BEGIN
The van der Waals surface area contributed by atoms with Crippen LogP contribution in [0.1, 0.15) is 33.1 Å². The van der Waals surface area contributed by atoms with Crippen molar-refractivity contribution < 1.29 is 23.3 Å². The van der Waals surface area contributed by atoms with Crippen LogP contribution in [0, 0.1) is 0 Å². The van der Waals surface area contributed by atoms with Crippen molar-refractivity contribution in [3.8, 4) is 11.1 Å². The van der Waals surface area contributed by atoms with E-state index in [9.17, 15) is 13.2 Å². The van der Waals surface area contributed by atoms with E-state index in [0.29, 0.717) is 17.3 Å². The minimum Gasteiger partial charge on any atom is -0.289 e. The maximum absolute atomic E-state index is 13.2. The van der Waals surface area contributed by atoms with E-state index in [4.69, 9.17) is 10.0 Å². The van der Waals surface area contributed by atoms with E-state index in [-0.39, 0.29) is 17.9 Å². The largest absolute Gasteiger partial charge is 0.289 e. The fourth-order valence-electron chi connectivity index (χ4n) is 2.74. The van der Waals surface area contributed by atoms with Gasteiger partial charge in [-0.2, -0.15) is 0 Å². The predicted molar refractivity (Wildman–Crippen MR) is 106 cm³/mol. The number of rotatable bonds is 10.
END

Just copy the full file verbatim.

The van der Waals surface area contributed by atoms with Crippen LogP contribution in [0.1, 0.15) is 33.1 Å². The van der Waals surface area contributed by atoms with Crippen molar-refractivity contribution < 1.29 is 23.3 Å². The van der Waals surface area contributed by atoms with Crippen LogP contribution in [0, 0.1) is 0 Å². The van der Waals surface area contributed by atoms with Crippen molar-refractivity contribution in [3.8, 4) is 11.1 Å². The van der Waals surface area contributed by atoms with E-state index in [9.17, 15) is 13.2 Å². The van der Waals surface area contributed by atoms with E-state index in [0.29, 0.717) is 17.3 Å². The minimum Gasteiger partial charge on any atom is -0.289 e. The maximum absolute atomic E-state index is 13.2. The van der Waals surface area contributed by atoms with E-state index in [4.69, 9.17) is 10.0 Å². The van der Waals surface area contributed by atoms with E-state index in [-0.39, 0.29) is 17.9 Å². The largest absolute Gasteiger partial charge is 0.289 e. The fourth-order valence-electron chi connectivity index (χ4n) is 2.74. The van der Waals surface area contributed by atoms with Gasteiger partial charge in [-0.2, -0.15) is 0 Å². The predicted molar refractivity (Wildman–Crippen MR) is 106 cm³/mol. The number of rotatable bonds is 10.